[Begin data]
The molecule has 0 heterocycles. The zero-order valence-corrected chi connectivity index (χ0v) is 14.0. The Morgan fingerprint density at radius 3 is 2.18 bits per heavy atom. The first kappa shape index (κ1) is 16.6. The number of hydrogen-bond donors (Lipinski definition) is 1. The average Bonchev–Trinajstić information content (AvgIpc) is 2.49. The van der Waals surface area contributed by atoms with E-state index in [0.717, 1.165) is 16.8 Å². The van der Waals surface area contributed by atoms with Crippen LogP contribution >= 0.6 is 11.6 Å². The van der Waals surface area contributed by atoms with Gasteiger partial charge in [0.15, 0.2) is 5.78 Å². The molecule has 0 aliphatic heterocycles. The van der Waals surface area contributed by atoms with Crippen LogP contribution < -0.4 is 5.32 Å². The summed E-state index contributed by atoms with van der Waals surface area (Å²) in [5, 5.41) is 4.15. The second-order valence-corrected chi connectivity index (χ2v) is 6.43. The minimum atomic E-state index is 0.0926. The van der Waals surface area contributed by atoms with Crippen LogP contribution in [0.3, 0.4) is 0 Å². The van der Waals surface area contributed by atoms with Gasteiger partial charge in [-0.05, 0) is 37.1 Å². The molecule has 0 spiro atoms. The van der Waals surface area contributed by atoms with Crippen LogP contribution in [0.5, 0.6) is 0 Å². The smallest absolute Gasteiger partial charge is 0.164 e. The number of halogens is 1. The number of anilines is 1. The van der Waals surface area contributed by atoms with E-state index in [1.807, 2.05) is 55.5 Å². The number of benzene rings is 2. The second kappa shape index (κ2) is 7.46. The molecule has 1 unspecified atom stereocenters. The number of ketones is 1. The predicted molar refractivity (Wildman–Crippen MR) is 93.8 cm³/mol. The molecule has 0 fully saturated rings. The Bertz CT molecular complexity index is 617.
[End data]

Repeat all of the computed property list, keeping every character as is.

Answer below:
The molecule has 0 heterocycles. The zero-order valence-corrected chi connectivity index (χ0v) is 14.0. The Morgan fingerprint density at radius 3 is 2.18 bits per heavy atom. The first kappa shape index (κ1) is 16.6. The number of hydrogen-bond donors (Lipinski definition) is 1. The average Bonchev–Trinajstić information content (AvgIpc) is 2.49. The van der Waals surface area contributed by atoms with E-state index in [0.717, 1.165) is 16.8 Å². The van der Waals surface area contributed by atoms with Crippen LogP contribution >= 0.6 is 11.6 Å². The van der Waals surface area contributed by atoms with Gasteiger partial charge in [0.15, 0.2) is 5.78 Å². The molecule has 0 aliphatic heterocycles. The van der Waals surface area contributed by atoms with Crippen LogP contribution < -0.4 is 5.32 Å². The summed E-state index contributed by atoms with van der Waals surface area (Å²) in [5, 5.41) is 4.15. The second-order valence-corrected chi connectivity index (χ2v) is 6.43. The minimum atomic E-state index is 0.0926. The van der Waals surface area contributed by atoms with Crippen LogP contribution in [0.3, 0.4) is 0 Å². The van der Waals surface area contributed by atoms with Gasteiger partial charge in [-0.05, 0) is 37.1 Å². The molecule has 0 spiro atoms. The van der Waals surface area contributed by atoms with Crippen LogP contribution in [0.5, 0.6) is 0 Å². The smallest absolute Gasteiger partial charge is 0.164 e. The number of halogens is 1. The number of anilines is 1. The van der Waals surface area contributed by atoms with E-state index in [1.807, 2.05) is 55.5 Å². The number of benzene rings is 2. The second kappa shape index (κ2) is 7.46. The molecule has 1 unspecified atom stereocenters. The number of ketones is 1. The predicted molar refractivity (Wildman–Crippen MR) is 93.8 cm³/mol. The molecule has 0 fully saturated rings. The Bertz CT molecular complexity index is 617.